The South Atlanta Tea Party is also working on a healthcare committee populated with local board members along with insurance experts and physicians with the idea of taking healthcare reform to the local level of awareness.

Along with revamping its website, the group is working with a political consultant to keep them abreast of upcoming legislative issues. The organization is also working to have a billboard presence on I-85 and is looking at holding a gubernatorial debate, Fallon said. Further out in time, she said the group is considering holding a Christian leadership event.

As for the emerging question of what direction tea party groups will take in coming elections, Fallon said the group is willing to align with Republicans if they are in sync with “our value system. This is about more than power and prestige. It’s about the right motivation. I feel like this administration is pushing a godless agenda. If we put Republicans in and they don’t stand for God and country then we’ll get citizen statesmen to run for office. So we can back the Republicans and hold them to it. But this isn’t an endorsement. If they can’t get a backbone and stand up for American values then we’ll back other candidates.”

Many mainstream media outlets responded to the nationwide tea party rallies by dismissing them as a type of fringe phenomena composed of people who opposed President Obama. What those outlets failed to report was the deep dissatisfaction that had been brewing while George Bush was in office. And what they also failed to report was the significant presence of mothers that filled the ranks of the protesters. This is a point not lost on Fallon and so many women who populate the local tea party movement. For Fallon, the reason is simple.

“I’m speaking from a mother’s perspective where I love my family and where God is the center of everything. A mom’s heart is about her family,” said Fallon. “We have to fight this godless agenda.”

Looking back to previous months, Healthcare Visions, Inc. CEO and national health insurance expert Ron Bachman commented on how he became affiliated with the local tea party organization.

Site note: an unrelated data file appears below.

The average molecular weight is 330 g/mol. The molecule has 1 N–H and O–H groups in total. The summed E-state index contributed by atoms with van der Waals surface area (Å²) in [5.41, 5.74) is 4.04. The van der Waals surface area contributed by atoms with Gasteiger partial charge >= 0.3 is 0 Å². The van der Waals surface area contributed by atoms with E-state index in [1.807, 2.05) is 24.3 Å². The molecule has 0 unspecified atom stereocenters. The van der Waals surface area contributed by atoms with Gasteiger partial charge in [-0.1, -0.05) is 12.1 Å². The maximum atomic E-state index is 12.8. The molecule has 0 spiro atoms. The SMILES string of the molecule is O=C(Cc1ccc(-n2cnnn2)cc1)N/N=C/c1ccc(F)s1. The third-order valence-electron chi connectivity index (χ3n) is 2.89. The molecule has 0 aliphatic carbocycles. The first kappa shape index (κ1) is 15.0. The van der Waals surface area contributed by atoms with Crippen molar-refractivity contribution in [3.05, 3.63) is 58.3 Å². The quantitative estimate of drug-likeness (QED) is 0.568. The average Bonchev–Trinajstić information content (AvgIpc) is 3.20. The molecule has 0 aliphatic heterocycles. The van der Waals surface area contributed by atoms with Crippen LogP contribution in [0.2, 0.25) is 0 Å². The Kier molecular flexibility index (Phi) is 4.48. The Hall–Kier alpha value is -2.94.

“Last summer I was asked by the Southern Crescent Tea Party Patriots in south Atlanta to speak at an educational session on healthcare reform. I had heard the media mocking of the tea parties and had seen the images on television, but I wanted to see it firsthand. In August as I entered the meeting, I met organizers Claudia Eisenburg, Cindy Fallon, and a few other women wearing Tea Party t-shirts. I asked them how they came to be the leaders of the event and if they were political organizers.”

“I learned that they had never been actively involved in politics,” Bachman continued. “This was a group of concerned parents who shared concerns about excessive government spending and the dangerous impact of a mounting national debt on their children’s future. They knew firsthand how families needed to carefully budget, cut back during tight times, and postpone ‘nice to haves’ so as to afford ‘need to haves.’ They had a common feeling that their country was moving away from fiscal logic and their family values. Not knowing what to do, someone said, ‘Maybe we should call a meeting of neighbors.’ Finally a finger was pointed to moms Claudia and Cindy as previous organizers of school, PTA, and church meetings.”

Members of the South Atlanta Tea Party now have nearly a year of experience under their belt. Fallon said the group is committed to continuing its efforts.

For more information on the South Atlanta Tea Party contact Cindy Fallon at 678-612-6624 or visit